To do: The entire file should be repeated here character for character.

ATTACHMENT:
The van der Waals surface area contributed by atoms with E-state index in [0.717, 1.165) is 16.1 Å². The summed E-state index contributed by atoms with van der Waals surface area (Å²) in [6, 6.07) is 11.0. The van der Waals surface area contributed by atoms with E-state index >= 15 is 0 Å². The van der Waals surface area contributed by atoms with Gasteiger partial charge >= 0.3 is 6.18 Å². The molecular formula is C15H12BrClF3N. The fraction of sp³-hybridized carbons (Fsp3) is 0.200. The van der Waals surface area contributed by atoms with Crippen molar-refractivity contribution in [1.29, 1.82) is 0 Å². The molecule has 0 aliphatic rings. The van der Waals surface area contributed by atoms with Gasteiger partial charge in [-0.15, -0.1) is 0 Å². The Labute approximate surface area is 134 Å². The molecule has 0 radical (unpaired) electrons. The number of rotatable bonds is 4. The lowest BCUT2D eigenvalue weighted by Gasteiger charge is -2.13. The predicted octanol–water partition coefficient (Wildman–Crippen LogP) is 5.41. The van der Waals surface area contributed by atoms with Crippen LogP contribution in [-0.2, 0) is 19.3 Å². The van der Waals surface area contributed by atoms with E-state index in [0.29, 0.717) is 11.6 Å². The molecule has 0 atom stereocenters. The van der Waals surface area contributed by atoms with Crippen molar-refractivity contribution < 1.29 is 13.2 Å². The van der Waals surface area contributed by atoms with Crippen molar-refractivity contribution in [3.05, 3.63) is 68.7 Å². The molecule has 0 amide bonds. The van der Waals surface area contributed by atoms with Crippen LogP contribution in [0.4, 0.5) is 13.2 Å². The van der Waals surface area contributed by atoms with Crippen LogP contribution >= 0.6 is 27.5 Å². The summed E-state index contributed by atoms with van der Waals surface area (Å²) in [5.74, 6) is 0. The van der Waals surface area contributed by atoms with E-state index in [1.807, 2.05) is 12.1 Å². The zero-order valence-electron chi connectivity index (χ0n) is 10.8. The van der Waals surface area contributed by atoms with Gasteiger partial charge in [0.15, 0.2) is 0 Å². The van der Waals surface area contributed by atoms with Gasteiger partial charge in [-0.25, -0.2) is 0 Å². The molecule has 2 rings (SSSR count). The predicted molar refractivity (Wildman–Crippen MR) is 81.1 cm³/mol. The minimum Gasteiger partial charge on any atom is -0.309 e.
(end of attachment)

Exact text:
The van der Waals surface area contributed by atoms with E-state index in [0.717, 1.165) is 16.1 Å². The summed E-state index contributed by atoms with van der Waals surface area (Å²) in [6, 6.07) is 11.0. The van der Waals surface area contributed by atoms with E-state index >= 15 is 0 Å². The van der Waals surface area contributed by atoms with Gasteiger partial charge >= 0.3 is 6.18 Å². The molecular formula is C15H12BrClF3N. The fraction of sp³-hybridized carbons (Fsp3) is 0.200. The van der Waals surface area contributed by atoms with Crippen molar-refractivity contribution in [1.29, 1.82) is 0 Å². The molecule has 0 aliphatic rings. The van der Waals surface area contributed by atoms with Gasteiger partial charge in [-0.15, -0.1) is 0 Å². The Labute approximate surface area is 134 Å². The molecule has 0 radical (unpaired) electrons. The number of rotatable bonds is 4. The lowest BCUT2D eigenvalue weighted by Gasteiger charge is -2.13. The predicted octanol–water partition coefficient (Wildman–Crippen LogP) is 5.41. The van der Waals surface area contributed by atoms with Crippen LogP contribution in [-0.2, 0) is 19.3 Å². The van der Waals surface area contributed by atoms with E-state index in [0.29, 0.717) is 11.6 Å². The molecule has 0 atom stereocenters. The van der Waals surface area contributed by atoms with Crippen molar-refractivity contribution < 1.29 is 13.2 Å². The van der Waals surface area contributed by atoms with Crippen molar-refractivity contribution in [3.05, 3.63) is 68.7 Å². The molecule has 0 amide bonds. The van der Waals surface area contributed by atoms with Crippen LogP contribution in [0.4, 0.5) is 13.2 Å². The van der Waals surface area contributed by atoms with Crippen LogP contribution >= 0.6 is 27.5 Å². The summed E-state index contributed by atoms with van der Waals surface area (Å²) in [5.74, 6) is 0. The van der Waals surface area contributed by atoms with E-state index in [1.807, 2.05) is 12.1 Å². The zero-order valence-electron chi connectivity index (χ0n) is 10.8. The van der Waals surface area contributed by atoms with Gasteiger partial charge in [0.15, 0.2) is 0 Å². The van der Waals surface area contributed by atoms with Gasteiger partial charge in [-0.25, -0.2) is 0 Å². The molecule has 2 rings (SSSR count). The predicted molar refractivity (Wildman–Crippen MR) is 81.1 cm³/mol. The minimum Gasteiger partial charge on any atom is -0.309 e.